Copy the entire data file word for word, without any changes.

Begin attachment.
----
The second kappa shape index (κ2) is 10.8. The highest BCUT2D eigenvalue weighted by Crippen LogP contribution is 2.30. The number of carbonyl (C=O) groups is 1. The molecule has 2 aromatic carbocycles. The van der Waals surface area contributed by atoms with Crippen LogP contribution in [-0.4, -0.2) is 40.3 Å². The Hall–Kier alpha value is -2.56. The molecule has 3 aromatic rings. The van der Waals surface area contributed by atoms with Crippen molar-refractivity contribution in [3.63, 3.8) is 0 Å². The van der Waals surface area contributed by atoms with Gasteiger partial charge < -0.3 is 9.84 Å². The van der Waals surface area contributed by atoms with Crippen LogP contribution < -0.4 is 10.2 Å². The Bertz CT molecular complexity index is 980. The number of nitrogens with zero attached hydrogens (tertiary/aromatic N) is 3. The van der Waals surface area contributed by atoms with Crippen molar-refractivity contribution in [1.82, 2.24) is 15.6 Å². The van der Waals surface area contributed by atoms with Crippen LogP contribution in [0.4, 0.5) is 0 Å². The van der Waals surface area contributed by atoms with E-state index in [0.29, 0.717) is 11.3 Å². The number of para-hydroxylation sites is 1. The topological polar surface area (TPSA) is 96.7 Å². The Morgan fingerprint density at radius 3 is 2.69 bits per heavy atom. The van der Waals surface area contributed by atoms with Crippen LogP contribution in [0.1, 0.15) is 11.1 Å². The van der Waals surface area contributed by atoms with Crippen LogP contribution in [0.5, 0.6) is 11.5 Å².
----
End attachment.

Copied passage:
The second kappa shape index (κ2) is 10.8. The highest BCUT2D eigenvalue weighted by Crippen LogP contribution is 2.30. The number of carbonyl (C=O) groups is 1. The molecule has 2 aromatic carbocycles. The van der Waals surface area contributed by atoms with Crippen LogP contribution in [-0.4, -0.2) is 40.3 Å². The Hall–Kier alpha value is -2.56. The molecule has 3 aromatic rings. The van der Waals surface area contributed by atoms with Crippen molar-refractivity contribution in [3.63, 3.8) is 0 Å². The van der Waals surface area contributed by atoms with Gasteiger partial charge < -0.3 is 9.84 Å². The van der Waals surface area contributed by atoms with Crippen LogP contribution < -0.4 is 10.2 Å². The Bertz CT molecular complexity index is 980. The number of nitrogens with zero attached hydrogens (tertiary/aromatic N) is 3. The van der Waals surface area contributed by atoms with Crippen molar-refractivity contribution in [1.82, 2.24) is 15.6 Å². The van der Waals surface area contributed by atoms with Crippen LogP contribution in [0.4, 0.5) is 0 Å². The van der Waals surface area contributed by atoms with E-state index in [0.29, 0.717) is 11.3 Å². The number of para-hydroxylation sites is 1. The topological polar surface area (TPSA) is 96.7 Å². The Morgan fingerprint density at radius 3 is 2.69 bits per heavy atom. The van der Waals surface area contributed by atoms with Crippen LogP contribution in [0.1, 0.15) is 11.1 Å². The van der Waals surface area contributed by atoms with Crippen LogP contribution in [0.5, 0.6) is 11.5 Å².